“The main benefits of person-centred care are the compassionate nature of the concept, detailed health follow-ups and ability to feedback.”
DR MEHRNOOSH ALIAN
“A big part of the person-centred medical home program is that the healthcare team supports each other through this holistic approach.”
“The patient is always the focus. We are here as a team to assist them. We care about them. We help them on their healthcare journey whether it is about complex health or wellness.”
Sydney North Health Network provides support and education to healthcare teams to help enhance patient experience of coordinated care, improve systems and data collection, optimise health and wellbeing, and improve the work life of healthcare clinicians.
“The person-centred medical home program focuses on important aspects of delivering healthcare – leadership skills, team-based care and provider wellbeing. This comprehensive model of care also provides additional value for patients and prevents burnout of our medical professionals through a shared or team approach,” says Sue Barry from the Sydney North Health Network.
Through this model of care, patients that were previously really isolated in the community now have a place to come and build health-based relationships with our healthcare team and other patients. This is really rewarding. It is about having a team devoted to your care instead of just an individual healthcare professional. It is also about prevention as well as treatment. Whether you are struggling with a number of chronic conditions or reasonably healthy we insist on regularly checking back in with the patient to keep them accountable to achieving their health goals and stay on track with their health outcomes,” reinforces dietician Lisa Mesiti.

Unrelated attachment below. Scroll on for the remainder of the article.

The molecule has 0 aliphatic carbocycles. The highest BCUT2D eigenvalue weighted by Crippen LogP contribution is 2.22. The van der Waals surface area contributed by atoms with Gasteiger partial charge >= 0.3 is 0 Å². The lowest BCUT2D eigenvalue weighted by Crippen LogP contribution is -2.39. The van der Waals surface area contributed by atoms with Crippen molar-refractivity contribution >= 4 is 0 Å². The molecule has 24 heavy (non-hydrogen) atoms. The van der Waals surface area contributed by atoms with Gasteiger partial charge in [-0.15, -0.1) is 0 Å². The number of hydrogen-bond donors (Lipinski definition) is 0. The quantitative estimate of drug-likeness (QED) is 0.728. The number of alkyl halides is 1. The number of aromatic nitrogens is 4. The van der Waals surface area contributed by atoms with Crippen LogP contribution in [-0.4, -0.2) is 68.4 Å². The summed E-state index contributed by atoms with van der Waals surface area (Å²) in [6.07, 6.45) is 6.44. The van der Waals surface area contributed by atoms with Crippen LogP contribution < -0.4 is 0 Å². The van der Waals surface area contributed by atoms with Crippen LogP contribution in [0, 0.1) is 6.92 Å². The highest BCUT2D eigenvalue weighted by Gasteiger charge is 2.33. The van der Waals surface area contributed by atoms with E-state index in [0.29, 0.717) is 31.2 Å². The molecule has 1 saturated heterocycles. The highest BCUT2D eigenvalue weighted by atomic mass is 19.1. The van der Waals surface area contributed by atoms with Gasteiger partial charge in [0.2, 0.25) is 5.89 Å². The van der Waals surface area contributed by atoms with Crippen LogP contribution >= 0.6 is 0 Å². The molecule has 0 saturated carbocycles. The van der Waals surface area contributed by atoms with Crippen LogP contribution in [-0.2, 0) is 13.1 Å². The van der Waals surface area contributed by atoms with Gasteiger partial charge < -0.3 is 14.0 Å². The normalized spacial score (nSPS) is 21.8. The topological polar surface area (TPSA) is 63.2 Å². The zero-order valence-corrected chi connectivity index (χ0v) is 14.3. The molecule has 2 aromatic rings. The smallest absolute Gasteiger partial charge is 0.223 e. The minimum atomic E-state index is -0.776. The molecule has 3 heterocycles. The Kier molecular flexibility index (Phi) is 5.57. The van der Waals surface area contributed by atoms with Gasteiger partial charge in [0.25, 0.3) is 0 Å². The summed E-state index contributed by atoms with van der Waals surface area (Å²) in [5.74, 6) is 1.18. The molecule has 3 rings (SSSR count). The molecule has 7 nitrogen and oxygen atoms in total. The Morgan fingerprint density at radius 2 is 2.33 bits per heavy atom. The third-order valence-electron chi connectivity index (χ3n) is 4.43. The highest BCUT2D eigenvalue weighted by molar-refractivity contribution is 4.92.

Dr Kiril Siebert recently went on a study tour in the USA of general medical practices using the PCMH model of care. Dr Siebert observed general practice teams in the American healthcare system are much bigger than those we have in Australian general practice.
“In the US practice system there is often a doctor, nurse, behavioral therapist, pharmacist, medical assistants and care coordinators all in the one practice. I also noticed that the practices in America rely heavily on their data and how that data is utilised to proactively improve quality of care and used as a benchmark to improve standards. American practices are also not shy to share their data within practices or beyond. In fact, they were very upfront and proud about sharing their data which I think is great and something we could do better here in Australia,” said Dr Siebert.
Dr Siebert was also impressed by one of the American practices that had a ‘Patient and Family Advisory Committee’ or PFAC for short. A PFAC is a committee of 10 patients with whom the practice consults with on health campaigns and utilises for potential practice improvements.
“We met members of this committee and they were really enthusiastic and empowered about the part they played in their own healthcare. I would love to introduce PFACs here in Australia,” says Dr Siebert.
Person-centred care is an example of our ever-evolving health care.
For Meg Parsons, person-centred care has made a world of difference to her life. Meg sums up her experience nicely by saying, “person-centred care makes you feel very important and like you are worthwhile. My care team went through and ticked all the boxes. The caring nature of the concept, detailed health follow-ups and ability to feedback makes it feel like you have an extension of your family to care for you.”
“We all work in a team environment to coordinate and deliver the best care possible to each person.”
DR KIRIL SIEBERT
“Person-centred care is a team-based approach to healthcare where the GP works with a team to look after a patient’s welfare and health.”
Sydney North Health Network
“The person-centred medical home program focuses on important aspects of delivering healthcare — leadership skills, team-based care and provider wellbeing.”